The Decoy Girlfriend Read Online Lillie Vale

Categories Genre: Romance Tags Authors:
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Total pages in book: 107
Estimated words: 101125 (not accurate)
Estimated Reading Time in minutes: 506(@200wpm)___ 405(@250wpm)___ 337(@300wpm)
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A laugh-out-loud funny and whip-smart romantic comedy from the author of The Shaadi Set-Up, about a young woman who takes the place of her celebrity doppelgänger, and must fake-date the actress’s sexy costar boyfriend.

Writer Freya Lal has a huge secret: she’s a dead ringer for It-girl actress Mandi Roy. Her second novel is due in a month, but inspiration is nowhere to be found. Desperate to shake off her writer’s block, Freya leans into her look-alike abilities and indulges in some mistaken identity for simple perks, like scoring a free mimosa or getting into a trendy nightclub.
Actor Taft Bamber appears to have it all: gorgeous, talented, and Mandi’s love interest both on- and off-screen. But what nobody knows is that their relationship is a PR stunt, and after years of playing make-believe, he’s yearning for something real.
When Freya’s latest impersonation of Mandi goes viral thanks to Taft’s accidental interference, rumors of a breakup threaten Hollywood’s golden couple. To make amends, Freya is forced to give Mandi a little time off: she’ll pretend to be the actress for a month, move in with Taft, and squash the rumors by acting completely in love. But as Freya and Taft play house, it becomes impossible to ignore that their instant chemistry isn’t just for the cameras. While faking it, they might have just found the real thing.

FULL BOOK START HERE:

CHAPTER ONE

With two huge secrets, Freya Lal is the exact opposite of the open book she always considered herself to be.

She stares at the laptop on the counter of her aunt’s bookshop, Books & Brambles. The blinking cursor at the end of the page mocks her. Grimly, she rereads her words until she has no choice but to come to the conclusion that she is, in fact, a one-hit wonder who will never be published again.

She holds down the Delete key until every single awful word is obliterated. The pinching band of tightness around her chest eases the moment the Word doc is blank again. Yesterday’s words are gone, and she already can’t remember what they said. It feels like Freya’s chased away a bogeyman, one that’s been Frankensteined together with ugly words stitched into unflattering sentences.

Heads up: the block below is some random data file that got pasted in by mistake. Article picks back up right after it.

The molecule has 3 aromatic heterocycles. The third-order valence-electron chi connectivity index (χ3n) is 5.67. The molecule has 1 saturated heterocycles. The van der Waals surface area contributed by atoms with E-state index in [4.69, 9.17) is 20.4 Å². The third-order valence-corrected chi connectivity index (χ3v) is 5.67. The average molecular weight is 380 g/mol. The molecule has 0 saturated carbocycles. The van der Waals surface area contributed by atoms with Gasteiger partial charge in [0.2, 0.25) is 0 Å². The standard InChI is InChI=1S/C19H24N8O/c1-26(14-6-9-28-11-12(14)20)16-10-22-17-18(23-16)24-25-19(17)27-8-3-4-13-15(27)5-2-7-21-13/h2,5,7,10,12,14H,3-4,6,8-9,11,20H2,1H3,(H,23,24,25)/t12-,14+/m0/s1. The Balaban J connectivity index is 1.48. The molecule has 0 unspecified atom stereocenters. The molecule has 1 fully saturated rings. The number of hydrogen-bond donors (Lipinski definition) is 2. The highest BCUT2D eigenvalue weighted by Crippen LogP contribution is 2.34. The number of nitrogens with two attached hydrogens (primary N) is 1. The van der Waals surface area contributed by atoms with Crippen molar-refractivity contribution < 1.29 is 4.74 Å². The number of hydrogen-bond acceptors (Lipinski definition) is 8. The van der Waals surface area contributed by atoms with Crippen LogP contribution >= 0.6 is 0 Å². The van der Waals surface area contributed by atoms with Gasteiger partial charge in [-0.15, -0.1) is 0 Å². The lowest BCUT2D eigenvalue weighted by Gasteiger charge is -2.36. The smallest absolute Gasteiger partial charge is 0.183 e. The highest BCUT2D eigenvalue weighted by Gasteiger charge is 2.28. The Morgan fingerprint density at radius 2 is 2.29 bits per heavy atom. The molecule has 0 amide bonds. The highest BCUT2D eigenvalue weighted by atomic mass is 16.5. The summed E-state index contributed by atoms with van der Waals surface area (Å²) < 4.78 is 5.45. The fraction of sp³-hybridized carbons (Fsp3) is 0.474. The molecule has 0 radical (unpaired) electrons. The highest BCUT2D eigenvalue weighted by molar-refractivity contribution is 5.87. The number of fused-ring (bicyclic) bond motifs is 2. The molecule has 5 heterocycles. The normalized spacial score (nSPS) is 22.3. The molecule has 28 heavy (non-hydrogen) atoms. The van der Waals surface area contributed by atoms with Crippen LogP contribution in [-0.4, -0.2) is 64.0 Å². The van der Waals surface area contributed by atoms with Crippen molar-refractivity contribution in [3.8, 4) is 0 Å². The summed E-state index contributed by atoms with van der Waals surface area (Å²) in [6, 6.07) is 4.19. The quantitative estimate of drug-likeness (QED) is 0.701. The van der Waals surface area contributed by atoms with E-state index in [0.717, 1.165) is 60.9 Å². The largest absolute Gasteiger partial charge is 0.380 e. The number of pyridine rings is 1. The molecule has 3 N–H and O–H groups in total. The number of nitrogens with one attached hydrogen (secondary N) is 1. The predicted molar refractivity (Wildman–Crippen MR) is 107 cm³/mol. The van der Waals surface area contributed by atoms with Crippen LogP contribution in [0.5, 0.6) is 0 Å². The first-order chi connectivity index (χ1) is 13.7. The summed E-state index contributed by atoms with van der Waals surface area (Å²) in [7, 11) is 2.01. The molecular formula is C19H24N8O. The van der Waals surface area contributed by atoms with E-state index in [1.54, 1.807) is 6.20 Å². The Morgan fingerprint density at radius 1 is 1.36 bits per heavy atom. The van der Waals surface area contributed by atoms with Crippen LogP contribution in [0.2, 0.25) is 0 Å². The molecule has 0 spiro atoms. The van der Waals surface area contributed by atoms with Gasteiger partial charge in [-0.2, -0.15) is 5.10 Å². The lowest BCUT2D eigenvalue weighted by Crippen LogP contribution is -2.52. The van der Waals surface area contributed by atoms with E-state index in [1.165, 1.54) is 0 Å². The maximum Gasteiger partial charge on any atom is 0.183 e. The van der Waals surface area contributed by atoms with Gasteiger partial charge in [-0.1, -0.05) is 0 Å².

The more she thinks about it, not only does her imposter syndrome become more plausible, it becomes more obvious: her first book deal—when she was a teenage wunderkind—was obviously a fluke. How the hell is she supposed to turn in a first draft of her second book to her publisher when she can’t even write two paragraphs before self-doubt creeps in? She’s been keeping her lack of progress a secret from everyone for so long that the only thing that will help her now is to—

No. That’s secret number two, and she swore that she was cutting back.

After throwing her long brown hair into a high ponytail, she shoves her oversize electric-blue plastic-framed glasses up her nose and holds back a groan. The only thing she has going for her right now is the fact that absolutely no one in Books & Brambles knows that the twenty-three-year-old girl slumped next to the register is in the throes of an existential crisis.

The indie bookshop is a few minutes away from its 9:00 a.m. opening, and two other employees are putting the finishing touches on the themed window display. Freya can catch snippets of conversation regaling all the gory details of her coworkers’ terrible Tinder dates drifting down the aisle, too quiet and far away for her to take part in, even if she were dating right now (which she isn’t) and even if she wanted to (which she doesn’t).

“Are we sure these should be here?” Cliff’s voice is strained, like he’s lifting a tall stack of books.

With a confidence far greater than her few weeks of working here, Emma authoritatively replies, “If Stori left them up here, then yeah. Left window is for summer swoons, and right window is for summer slashers.”

“I know that.” Cliff’s words are punctuated with a solid thump that Freya can only imagine is him setting down the books until the confusion is cleared up. “I meant are we sure because it’s an old title.”

“That can’t be right. Let me see that— Oh. Just put them there.”

“Should we double-check with Stori?”

“You mean Freya’s aunt? Of course not,” Emma snorts. “Didn’t the name on the cover ring a bell?”

“Oh shit.” Cliff’s voice drops. “This is actually her? I thought she was a writer in the same way that you’re a model.”

Like Freya, Emma was another East Coast transplant who came to Los Angeles with big dreams. She had yet to book a modeling gig but had added influencer to her Instagram bio after her third DM from a brand that didn’t care she hadn’t cracked a thousand followers.

“I am a model.” Emma’s indignant and forgets to whisper. “She hasn’t published a new book in years.”


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